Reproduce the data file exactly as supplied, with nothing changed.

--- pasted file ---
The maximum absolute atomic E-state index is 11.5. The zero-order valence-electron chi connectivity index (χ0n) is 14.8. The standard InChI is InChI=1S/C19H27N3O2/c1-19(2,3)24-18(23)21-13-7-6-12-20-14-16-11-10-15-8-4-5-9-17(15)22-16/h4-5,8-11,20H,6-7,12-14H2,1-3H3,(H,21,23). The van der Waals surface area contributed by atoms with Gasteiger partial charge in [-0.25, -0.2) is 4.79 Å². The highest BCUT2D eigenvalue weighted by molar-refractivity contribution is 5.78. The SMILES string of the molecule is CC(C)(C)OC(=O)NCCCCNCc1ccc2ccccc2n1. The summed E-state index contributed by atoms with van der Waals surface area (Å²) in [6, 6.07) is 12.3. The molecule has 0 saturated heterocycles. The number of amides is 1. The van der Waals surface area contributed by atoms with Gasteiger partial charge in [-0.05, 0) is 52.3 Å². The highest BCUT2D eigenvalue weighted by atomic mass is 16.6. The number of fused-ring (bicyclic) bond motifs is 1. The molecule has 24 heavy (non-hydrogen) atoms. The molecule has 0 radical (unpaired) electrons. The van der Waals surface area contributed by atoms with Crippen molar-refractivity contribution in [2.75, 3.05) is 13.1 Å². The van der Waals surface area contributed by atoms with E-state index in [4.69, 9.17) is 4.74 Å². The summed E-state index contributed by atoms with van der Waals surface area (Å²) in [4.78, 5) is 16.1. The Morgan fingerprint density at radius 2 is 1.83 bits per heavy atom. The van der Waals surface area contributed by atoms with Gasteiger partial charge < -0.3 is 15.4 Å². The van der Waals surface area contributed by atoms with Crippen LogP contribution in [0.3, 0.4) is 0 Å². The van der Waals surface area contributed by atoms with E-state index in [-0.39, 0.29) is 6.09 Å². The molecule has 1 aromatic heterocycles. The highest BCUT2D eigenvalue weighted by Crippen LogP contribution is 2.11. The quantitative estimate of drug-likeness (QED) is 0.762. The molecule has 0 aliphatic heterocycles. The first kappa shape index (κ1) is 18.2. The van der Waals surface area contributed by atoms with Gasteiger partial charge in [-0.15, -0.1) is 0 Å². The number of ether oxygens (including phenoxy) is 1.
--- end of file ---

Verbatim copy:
The maximum absolute atomic E-state index is 11.5. The zero-order valence-electron chi connectivity index (χ0n) is 14.8. The standard InChI is InChI=1S/C19H27N3O2/c1-19(2,3)24-18(23)21-13-7-6-12-20-14-16-11-10-15-8-4-5-9-17(15)22-16/h4-5,8-11,20H,6-7,12-14H2,1-3H3,(H,21,23). The van der Waals surface area contributed by atoms with Gasteiger partial charge in [-0.25, -0.2) is 4.79 Å². The highest BCUT2D eigenvalue weighted by molar-refractivity contribution is 5.78. The SMILES string of the molecule is CC(C)(C)OC(=O)NCCCCNCc1ccc2ccccc2n1. The summed E-state index contributed by atoms with van der Waals surface area (Å²) in [6, 6.07) is 12.3. The molecule has 0 saturated heterocycles. The number of amides is 1. The van der Waals surface area contributed by atoms with Gasteiger partial charge in [-0.05, 0) is 52.3 Å². The highest BCUT2D eigenvalue weighted by atomic mass is 16.6. The number of fused-ring (bicyclic) bond motifs is 1. The molecule has 24 heavy (non-hydrogen) atoms. The molecule has 0 radical (unpaired) electrons. The van der Waals surface area contributed by atoms with Crippen molar-refractivity contribution in [2.75, 3.05) is 13.1 Å². The van der Waals surface area contributed by atoms with E-state index in [4.69, 9.17) is 4.74 Å². The summed E-state index contributed by atoms with van der Waals surface area (Å²) in [4.78, 5) is 16.1. The Morgan fingerprint density at radius 2 is 1.83 bits per heavy atom. The van der Waals surface area contributed by atoms with Gasteiger partial charge < -0.3 is 15.4 Å². The van der Waals surface area contributed by atoms with Crippen LogP contribution in [0.3, 0.4) is 0 Å². The van der Waals surface area contributed by atoms with E-state index in [-0.39, 0.29) is 6.09 Å². The molecule has 1 aromatic heterocycles. The highest BCUT2D eigenvalue weighted by Crippen LogP contribution is 2.11. The quantitative estimate of drug-likeness (QED) is 0.762. The molecule has 0 aliphatic heterocycles. The first kappa shape index (κ1) is 18.2. The van der Waals surface area contributed by atoms with Gasteiger partial charge in [-0.15, -0.1) is 0 Å². The number of ether oxygens (including phenoxy) is 1.